[Maya] Rigging/Tech art frameworks?

Hi all,

We are investigating Maya for our animation team. It’s been years since I have used Maya and I’m sure there have been big strides in tools and tech since then. Right now we are looking for any info on any Maya code-base or frameworks for technical art, mainly for games rigging and animation pipeline work.

I’ve looked up mGear and red9, both of which seem pretty in depth and comprehensive. They both look pretty promising. I was looking at Fabric engine a year or so ago for general adoption, but that seems to have been discontinued.

Are there any others I’m missing? Do you work in a production pipeline with 3rd party code or tools such as mGear or red9? If so what are they and what are your experiences?

Writing our own code base is not out of the question, we’re basically evaluating if we can use something to speed initial ramp up time. Why re-write the wheel right?

Any feedback or thoughts are appreciated. Thanks!


Here’s a few cool projects to consider




The folks from Red9, Pyblish and I think mGear are floating around in the user community here FWIW


Here are a couple more rigging systems that just got released to consider. I haven’t tested them yet.

I was using an older version of mGear in a production earlier this year, renovating old rigs instead of making new ones. Some of the node plugins were not parallel-friendly yet, but I believe Miguel was working on that. But in general, that is something to keep in mind as you test different rigs, especially any older systems.

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For a bi-directional tool and workflow, consider this:

For an RBF solver, consider this:

For muscle and tissue deformer, consider this:

For a comprehensive blendshape tool and workflow, consider this:

For a comprehensive fur and hair tool and workflow, consider this:

Maya 2018+ uses Arnold to render. An alternative render is Pixar’s Renderman.

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Hi Andy,

glad you’ve found Red9 but I guess the question is have you also found the ProPack as we do 2 very different levels of pipeline and frameworks. The OpenSource Red9 StudioPack is a great start for any animation toolkit, particularly with the metaData API framework, however we also do a massively expanded commercial build which is now the foundation of a lot of big studios animation pipelines.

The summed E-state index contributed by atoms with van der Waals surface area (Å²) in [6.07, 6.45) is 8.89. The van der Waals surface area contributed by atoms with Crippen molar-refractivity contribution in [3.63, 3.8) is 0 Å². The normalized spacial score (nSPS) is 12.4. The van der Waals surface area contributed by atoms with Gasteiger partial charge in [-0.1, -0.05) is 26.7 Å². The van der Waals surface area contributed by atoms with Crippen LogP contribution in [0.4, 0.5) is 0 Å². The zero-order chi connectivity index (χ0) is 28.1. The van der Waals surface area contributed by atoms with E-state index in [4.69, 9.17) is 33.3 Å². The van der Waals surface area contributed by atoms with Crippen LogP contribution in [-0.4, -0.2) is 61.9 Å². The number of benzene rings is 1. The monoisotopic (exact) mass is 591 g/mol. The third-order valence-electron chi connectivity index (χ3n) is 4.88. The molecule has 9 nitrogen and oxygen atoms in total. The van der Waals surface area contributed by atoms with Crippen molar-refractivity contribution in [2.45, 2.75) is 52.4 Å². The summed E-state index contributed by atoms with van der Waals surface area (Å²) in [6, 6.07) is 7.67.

ProPack is, as far as we’re aware, the most expansive off the shelf Maya pipeline available, developed alongside clients like CloudImperium Games and with deep integration to Perforce, multiple Project handlers, timecode systems, expansive animation tools and exporter systems all built-in, as well of course as the latest cut of StudioPack.

Our PuppetRig is currently something we offer as a service only, it’s a complex pipeline that we’ve created to manage client character deliveries and enable us to quickly integrate client side changes to the rig pipelines. I guess it depends on what you’re really looking for? If you’re looking to build rigs from an in-house toolkit then I’d look at MGear, and then maybe suggest ProPack as the back-end pipeline. If you’re looking for a more rounded service, with experienced off-site TDs then drop us a line, we’ve love to show you through the systems. We also cover facial rigging, pretty much have fingers in every aspect of a modern game pipe with client projects pushing all the tech forward at the same time.



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I knew id get some replies. <3.

@Theodox. Great links, many thanks. Pretty much all of those look like good avenues to explore. Plex stands out to me as pretty comprehensive. It may not be right for us, but it’s very interesting. Pyblish is very interesting, and something we have been striving for in our 3ds max pipeline for a while. Having something like that ready to go in maya could be a big win.

@clesage and @jgaines Thanks! Man, I remember the Exotools bi-directional constrain from a while back. It was early then, so great to see it again. This is great stuff, thanks both.

@Mark-J Thanks for the breakdown. We are definitely looking at auto riggers, but also code libraries to help with the pipeline and tools work as much as we can. We are definitely looking to manage it all in house. However something like your metadata framework looks like something we could definitely use.

I’ll relay any interesting findings if we proceed with all this.

Again, you are all gentlemen and scholars, and I owe you a pint.